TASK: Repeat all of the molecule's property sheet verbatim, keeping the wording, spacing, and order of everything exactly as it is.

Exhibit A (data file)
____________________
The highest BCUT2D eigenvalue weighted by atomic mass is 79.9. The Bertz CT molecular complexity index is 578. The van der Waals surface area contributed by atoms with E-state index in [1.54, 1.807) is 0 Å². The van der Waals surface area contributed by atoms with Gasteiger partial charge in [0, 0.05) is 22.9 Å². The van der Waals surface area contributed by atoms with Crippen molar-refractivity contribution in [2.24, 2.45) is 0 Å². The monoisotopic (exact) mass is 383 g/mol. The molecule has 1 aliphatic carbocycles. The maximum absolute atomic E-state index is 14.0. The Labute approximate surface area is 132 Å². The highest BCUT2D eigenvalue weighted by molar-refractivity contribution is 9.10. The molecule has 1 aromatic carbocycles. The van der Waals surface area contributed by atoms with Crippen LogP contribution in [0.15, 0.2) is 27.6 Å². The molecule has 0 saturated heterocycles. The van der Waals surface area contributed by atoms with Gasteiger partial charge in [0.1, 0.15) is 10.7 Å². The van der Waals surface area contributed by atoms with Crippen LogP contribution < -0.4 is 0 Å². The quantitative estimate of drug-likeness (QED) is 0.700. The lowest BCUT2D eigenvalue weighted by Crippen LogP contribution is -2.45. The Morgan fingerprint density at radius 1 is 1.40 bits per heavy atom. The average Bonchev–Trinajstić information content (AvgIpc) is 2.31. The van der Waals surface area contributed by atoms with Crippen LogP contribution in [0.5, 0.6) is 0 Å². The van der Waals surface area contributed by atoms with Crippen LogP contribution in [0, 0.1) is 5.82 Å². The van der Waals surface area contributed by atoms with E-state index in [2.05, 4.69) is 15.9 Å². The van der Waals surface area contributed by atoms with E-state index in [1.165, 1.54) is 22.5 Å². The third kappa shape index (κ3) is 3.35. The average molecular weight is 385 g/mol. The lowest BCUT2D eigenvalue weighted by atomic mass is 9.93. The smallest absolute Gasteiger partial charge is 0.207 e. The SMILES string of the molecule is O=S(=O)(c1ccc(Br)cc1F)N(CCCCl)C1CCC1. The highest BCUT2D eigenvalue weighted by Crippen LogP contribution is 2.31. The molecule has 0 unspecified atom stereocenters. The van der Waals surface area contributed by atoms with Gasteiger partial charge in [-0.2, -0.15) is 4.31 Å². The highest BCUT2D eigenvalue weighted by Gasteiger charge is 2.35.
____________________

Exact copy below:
The highest BCUT2D eigenvalue weighted by atomic mass is 79.9. The Bertz CT molecular complexity index is 578. The van der Waals surface area contributed by atoms with E-state index in [1.54, 1.807) is 0 Å². The van der Waals surface area contributed by atoms with Gasteiger partial charge in [0, 0.05) is 22.9 Å². The van der Waals surface area contributed by atoms with Crippen molar-refractivity contribution in [2.24, 2.45) is 0 Å². The monoisotopic (exact) mass is 383 g/mol. The molecule has 1 aliphatic carbocycles. The maximum absolute atomic E-state index is 14.0. The Labute approximate surface area is 132 Å². The highest BCUT2D eigenvalue weighted by molar-refractivity contribution is 9.10. The molecule has 1 aromatic carbocycles. The van der Waals surface area contributed by atoms with Crippen LogP contribution in [0.15, 0.2) is 27.6 Å². The molecule has 0 saturated heterocycles. The van der Waals surface area contributed by atoms with Gasteiger partial charge in [0.1, 0.15) is 10.7 Å². The van der Waals surface area contributed by atoms with Crippen LogP contribution < -0.4 is 0 Å². The quantitative estimate of drug-likeness (QED) is 0.700. The lowest BCUT2D eigenvalue weighted by Crippen LogP contribution is -2.45. The Morgan fingerprint density at radius 1 is 1.40 bits per heavy atom. The average Bonchev–Trinajstić information content (AvgIpc) is 2.31. The van der Waals surface area contributed by atoms with Crippen LogP contribution in [0.5, 0.6) is 0 Å². The van der Waals surface area contributed by atoms with Crippen LogP contribution in [0, 0.1) is 5.82 Å². The van der Waals surface area contributed by atoms with E-state index in [2.05, 4.69) is 15.9 Å². The van der Waals surface area contributed by atoms with E-state index in [1.165, 1.54) is 22.5 Å². The third kappa shape index (κ3) is 3.35. The average molecular weight is 385 g/mol. The lowest BCUT2D eigenvalue weighted by atomic mass is 9.93. The smallest absolute Gasteiger partial charge is 0.207 e. The SMILES string of the molecule is O=S(=O)(c1ccc(Br)cc1F)N(CCCCl)C1CCC1. The highest BCUT2D eigenvalue weighted by Crippen LogP contribution is 2.31. The molecule has 0 unspecified atom stereocenters. The van der Waals surface area contributed by atoms with Gasteiger partial charge in [-0.2, -0.15) is 4.31 Å². The highest BCUT2D eigenvalue weighted by Gasteiger charge is 2.35.